Susie says a calorie deficit will assist your waistline by causing weight loss. She says age, height, weight, gender, exercise level, and more affect how many calories you need to eat to stay in a calorie deficit. "I recommend meeting with a qualified dietitian to determine your calorie needs and create a specific nutrition plan to suit your goals.
"Only 1 in 10 Americans meet the recommended amount of fruit and vegetables," adds Susie. "Whole fruits and vegetables are full of fiber, and research suggests that people who meet the recommended daily amount have a lower BMI." The 2020-2025 Dietary Guidelines for Americans recommend 25 grams per day for women. Men need 38 grams daily.
Weight loss reduces fat and muscle. "To preserve your lean body mass, you want to ensure you are consuming high-quality protein at every meal," says Susie. "Protein helps build muscle and satiety—meaning you stay fuller, longer (no 'hangry' there!)." Lean protein can be animal or plant-based, she says. "More isn't better!" "Excess calories are excess
"By eating less sugary foods, foods lower in sodium, less highly processed foods, and less foods laden in unhealthy saturated fats, then you can reduce overall fat in your body, including belly fat," adds Taub-Dix.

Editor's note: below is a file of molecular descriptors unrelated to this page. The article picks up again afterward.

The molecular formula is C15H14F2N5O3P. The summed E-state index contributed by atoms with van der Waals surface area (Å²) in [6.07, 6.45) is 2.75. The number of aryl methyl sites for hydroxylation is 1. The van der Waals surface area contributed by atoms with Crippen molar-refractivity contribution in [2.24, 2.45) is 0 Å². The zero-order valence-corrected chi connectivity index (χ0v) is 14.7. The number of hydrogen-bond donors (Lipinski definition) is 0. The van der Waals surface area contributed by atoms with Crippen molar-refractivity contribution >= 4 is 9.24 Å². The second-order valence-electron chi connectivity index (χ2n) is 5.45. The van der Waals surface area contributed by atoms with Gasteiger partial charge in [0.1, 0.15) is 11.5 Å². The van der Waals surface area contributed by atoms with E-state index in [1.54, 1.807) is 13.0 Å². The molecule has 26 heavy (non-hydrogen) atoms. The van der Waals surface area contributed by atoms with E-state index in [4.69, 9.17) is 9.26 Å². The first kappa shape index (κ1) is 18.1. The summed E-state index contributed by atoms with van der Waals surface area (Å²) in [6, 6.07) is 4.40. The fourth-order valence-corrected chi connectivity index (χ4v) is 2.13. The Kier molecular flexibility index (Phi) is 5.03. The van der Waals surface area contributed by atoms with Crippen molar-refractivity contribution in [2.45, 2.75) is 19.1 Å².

If you were raised to "clean your plate," you may have trouble recognizing fullness. Susie advises against eating while watching Netflix's latest hit. "Instead, focus on your meal and listen to your body." She suggests eating till you're 80% full or satisfied.Avoid portion distortion. Susie advises measuring meals, sitting down, and eating thoughtfully. "This will prevent over-eating, which can lead to calorie excess."
Taub-Dix claims exercise helps burn fat. According to the Physical Activity Guidelines for Americans, 2nd edition, adults should do at least 150 minutes (2 hours and 30 minutes) to 300 minutes (5 hours) of moderate- or vigorous-intensity aerobic physical activity a week, or an equivalent combination of the two.
Avoid alcohol if you want to lose weight. "That glass of wine or beer is just empty calories, which can add up very quickly," explains Susie. Alcohol can weaken inhibitions and lead to poor dietary choices. Again, extra calories cause weight gain."
"Hydration is always important, especially during the summer and while trying to manage your weight," explains Susie. "Thirst can be mistaken for hunger!"
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